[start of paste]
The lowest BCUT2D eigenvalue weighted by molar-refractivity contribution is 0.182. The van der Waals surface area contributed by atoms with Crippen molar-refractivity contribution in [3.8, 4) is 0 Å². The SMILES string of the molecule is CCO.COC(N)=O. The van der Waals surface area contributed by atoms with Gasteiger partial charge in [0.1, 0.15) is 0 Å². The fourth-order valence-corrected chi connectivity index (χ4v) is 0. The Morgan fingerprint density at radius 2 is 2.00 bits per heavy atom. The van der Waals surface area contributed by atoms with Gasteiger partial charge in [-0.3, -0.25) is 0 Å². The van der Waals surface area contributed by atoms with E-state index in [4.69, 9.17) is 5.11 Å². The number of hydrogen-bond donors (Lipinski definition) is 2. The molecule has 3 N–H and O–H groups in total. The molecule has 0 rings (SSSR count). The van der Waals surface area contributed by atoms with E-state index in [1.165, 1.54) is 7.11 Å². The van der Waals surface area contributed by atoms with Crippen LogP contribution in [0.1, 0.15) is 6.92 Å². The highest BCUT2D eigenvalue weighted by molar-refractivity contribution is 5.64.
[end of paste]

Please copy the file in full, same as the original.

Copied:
The lowest BCUT2D eigenvalue weighted by molar-refractivity contribution is 0.182. The van der Waals surface area contributed by atoms with Crippen molar-refractivity contribution in [3.8, 4) is 0 Å². The SMILES string of the molecule is CCO.COC(N)=O. The van der Waals surface area contributed by atoms with Gasteiger partial charge in [0.1, 0.15) is 0 Å². The fourth-order valence-corrected chi connectivity index (χ4v) is 0. The Morgan fingerprint density at radius 2 is 2.00 bits per heavy atom. The van der Waals surface area contributed by atoms with Gasteiger partial charge in [-0.3, -0.25) is 0 Å². The van der Waals surface area contributed by atoms with E-state index in [4.69, 9.17) is 5.11 Å². The number of hydrogen-bond donors (Lipinski definition) is 2. The molecule has 3 N–H and O–H groups in total. The molecule has 0 rings (SSSR count). The van der Waals surface area contributed by atoms with E-state index in [1.165, 1.54) is 7.11 Å². The van der Waals surface area contributed by atoms with Crippen LogP contribution in [0.1, 0.15) is 6.92 Å². The highest BCUT2D eigenvalue weighted by molar-refractivity contribution is 5.64.